50 years later, Art Steeves recalls first Christmas Daddies show

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Art Steeves

Fifty years ago Art Steeves was a new hire from vocational school, young and inexperienced but trying to make himself useful at the initial Christmas Daddies show. Today he is a grey-haired grandfather, the only member of the original crew who is still part of the show.  

The Christmas Daddies story, which harkens back to a time long before computers or colour television, was dramatically re-enacted for this year’s CTV Christmas Daddies Telethon in early December.

“Jim Hill Jr. called me in to see it in advance and I’m glad he did because I found it very emotional,” said Steeves.

Jim Hill Sr. and Jack Dalton, both dead now, were working in television and radio when they got together for a drink and a bite to eat on a cold November evening in 1964. A little boy, about eight years old, entered the tavern and began circulating, asking for spare change. He was quickly escorted out but he returned and was removed a second time. When the child, shivering, and with the toes out of his shoes, entered a third time, Jack Dalton wanted to know what problem made him so persistent.

When the tavern patrons learned he had a mother and younger sister at home with neither bread nor milk, they collected the princely sum of $15 and sent the boy happily on his way. Hill and Dalton wondered what kind of Christmas the little boy and his family could possibly have and they recognized that the little boy’s family was but one of many. They pledged to see what they could do to provide a Christmas for needy children. They talked to their employers at CJCH radio and television, and came up with a plan for a telethon.

“It was quite a project to take on and in very little time. The only air time they could get was at midnight but it was donated and co-workers offered their help. I’d only been at CJCH a few months so I didn’t play a big role but I was happy to do anything I could,” said Steeves.

The hastily organized show raised $1,500. It struck a chord in the community and a year later the second show raised $5,000. To date more than $27 million has been raised. 

“You have to remember what wages were in those days. I was making $40 a week in 1964 so it took a lot of donations to bring in a thousand dollars. People were generous, they just didn’t have a lot of money,” said Steeves.

By the second year he was heavily involved and his father, a carpenter-electrician at the television station, was making wooden stands for the 25 or 30 trees required. When Steeves married, his wife, Verna, took on a variety of roles from decorating the set to feeding volunteers.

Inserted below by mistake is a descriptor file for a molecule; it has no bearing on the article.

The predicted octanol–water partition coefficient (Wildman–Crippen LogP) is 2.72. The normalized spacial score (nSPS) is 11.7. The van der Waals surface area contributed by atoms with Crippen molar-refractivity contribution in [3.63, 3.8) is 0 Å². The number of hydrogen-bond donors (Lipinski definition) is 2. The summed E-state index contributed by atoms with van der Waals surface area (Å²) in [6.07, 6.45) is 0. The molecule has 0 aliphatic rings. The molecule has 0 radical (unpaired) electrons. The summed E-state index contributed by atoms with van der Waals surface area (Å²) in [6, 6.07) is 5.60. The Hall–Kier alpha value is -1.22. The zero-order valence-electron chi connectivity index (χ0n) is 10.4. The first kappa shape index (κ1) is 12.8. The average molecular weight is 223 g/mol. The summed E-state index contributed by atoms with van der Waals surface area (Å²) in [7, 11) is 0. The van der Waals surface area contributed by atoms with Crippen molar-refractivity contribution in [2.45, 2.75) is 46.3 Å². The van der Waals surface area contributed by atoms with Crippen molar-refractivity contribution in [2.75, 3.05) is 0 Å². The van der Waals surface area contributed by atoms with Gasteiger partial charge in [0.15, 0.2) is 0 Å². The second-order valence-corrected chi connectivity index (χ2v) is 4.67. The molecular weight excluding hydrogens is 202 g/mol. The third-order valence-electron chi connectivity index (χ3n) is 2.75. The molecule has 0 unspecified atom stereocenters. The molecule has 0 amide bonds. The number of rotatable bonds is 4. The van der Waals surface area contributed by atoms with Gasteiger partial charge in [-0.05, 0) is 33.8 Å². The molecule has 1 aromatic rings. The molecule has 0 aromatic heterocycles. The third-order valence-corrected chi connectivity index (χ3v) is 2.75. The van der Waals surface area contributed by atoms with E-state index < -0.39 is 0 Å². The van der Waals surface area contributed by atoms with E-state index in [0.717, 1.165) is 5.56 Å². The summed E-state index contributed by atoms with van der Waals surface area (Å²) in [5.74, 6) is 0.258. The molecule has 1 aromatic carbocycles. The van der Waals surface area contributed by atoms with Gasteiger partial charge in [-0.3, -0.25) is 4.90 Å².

“I remember the first show after our daughter Carol was born. We carried her in a basket and she was there for many years after that. It was a real family event and I guess it still is because there are a few families that are into their third generation,” said Steeves.

For many years Steeves worked on the technical side of the production and he marvels at the changes that came during the 50 years.

“I’d say the changes in camera equipment have been amazing. When we started cameras were big, bulky and very heavy. It took several people to get a camera in place so it was quite a development when we moved to shoulder cameras.”

Colour brought another dramatic change.

“Colour was so exciting but it meant a lot more work to put on the show. Things we never worried about in black and white were important in colour. In the early days you could not count on the colour being right. Some days the skin tones might be lime green which was pretty challenging for the engineers.”

Steeves retired after 37 years in television, later moving to Sinclairs Island where his family had a summer place since he was a boy, but he has no plans to take his leave from Christmas Daddies.

“I had a bout of cancer a few years ago but I was pretty determined to get to the show and my stubbornness worked for me. “

He is also inspired by the heartfelt stories that have come to him through the years.

“It is not unusual to get a cheque from someone who was helped years ago. They often want to tell the old, grey-haired fellow because he was around then. It makes me feel great to hear from them, to know they are now able and willing to help somebody else.”

Steeves goes to Halifax three days in advance of the show each year and performs “light duties” as required.

“It is a busy time, looking after this and that, meeting the people who help with events all through the year. When I’m driving home, about the time I get to Mount Thom, it always hits me hard. It is sad that we’re still needed as much as in 1964 but it feels good that we’re able to answer the need.”

Knowing that the Salvation Army has dispersed the proceeds from the show, providing toys for children and food for families, makes Christmas all the sweeter for Steeves who shares the holidays with his wife, daughter, Carol, and her husband, Pictou East MLA Tim Houston, and their two children, Paget and Zachary.

“Our family will enjoy our Christmas and thanks to Christmas Daddies, so will many children and families who otherwise might not have much to mark the season,” he said.

Rosalie MacEachern is a Stellarton resident and freelance writer who seeks out people who work behind the scenes on hobbies or jobs that they love the most. If you have someone you think should she should profile in an upcoming article, she can be reached at r.maceachern@ns.sympatico.ca


Organizations: CTV Christmas Daddies Telethon, Salvation Army

Geographic location: Sinclairs Island, Stellarton

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